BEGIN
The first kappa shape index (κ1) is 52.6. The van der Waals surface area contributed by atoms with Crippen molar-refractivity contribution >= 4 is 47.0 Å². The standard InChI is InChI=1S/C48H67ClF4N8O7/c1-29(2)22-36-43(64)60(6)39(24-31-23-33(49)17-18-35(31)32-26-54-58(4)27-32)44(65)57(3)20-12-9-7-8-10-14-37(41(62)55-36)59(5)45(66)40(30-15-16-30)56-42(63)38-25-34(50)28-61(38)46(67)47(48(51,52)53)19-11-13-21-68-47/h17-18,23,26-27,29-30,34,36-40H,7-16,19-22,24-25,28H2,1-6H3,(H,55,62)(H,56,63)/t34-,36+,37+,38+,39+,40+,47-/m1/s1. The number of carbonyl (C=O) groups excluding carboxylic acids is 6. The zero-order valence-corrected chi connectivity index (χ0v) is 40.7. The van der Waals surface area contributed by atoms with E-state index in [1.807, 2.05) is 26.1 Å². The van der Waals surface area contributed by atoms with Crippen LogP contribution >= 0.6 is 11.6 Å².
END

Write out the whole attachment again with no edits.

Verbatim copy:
The first kappa shape index (κ1) is 52.6. The van der Waals surface area contributed by atoms with Crippen molar-refractivity contribution >= 4 is 47.0 Å². The standard InChI is InChI=1S/C48H67ClF4N8O7/c1-29(2)22-36-43(64)60(6)39(24-31-23-33(49)17-18-35(31)32-26-54-58(4)27-32)44(65)57(3)20-12-9-7-8-10-14-37(41(62)55-36)59(5)45(66)40(30-15-16-30)56-42(63)38-25-34(50)28-61(38)46(67)47(48(51,52)53)19-11-13-21-68-47/h17-18,23,26-27,29-30,34,36-40H,7-16,19-22,24-25,28H2,1-6H3,(H,55,62)(H,56,63)/t34-,36+,37+,38+,39+,40+,47-/m1/s1. The number of carbonyl (C=O) groups excluding carboxylic acids is 6. The zero-order valence-corrected chi connectivity index (χ0v) is 40.7. The van der Waals surface area contributed by atoms with E-state index in [1.807, 2.05) is 26.1 Å². The van der Waals surface area contributed by atoms with Crippen LogP contribution >= 0.6 is 11.6 Å².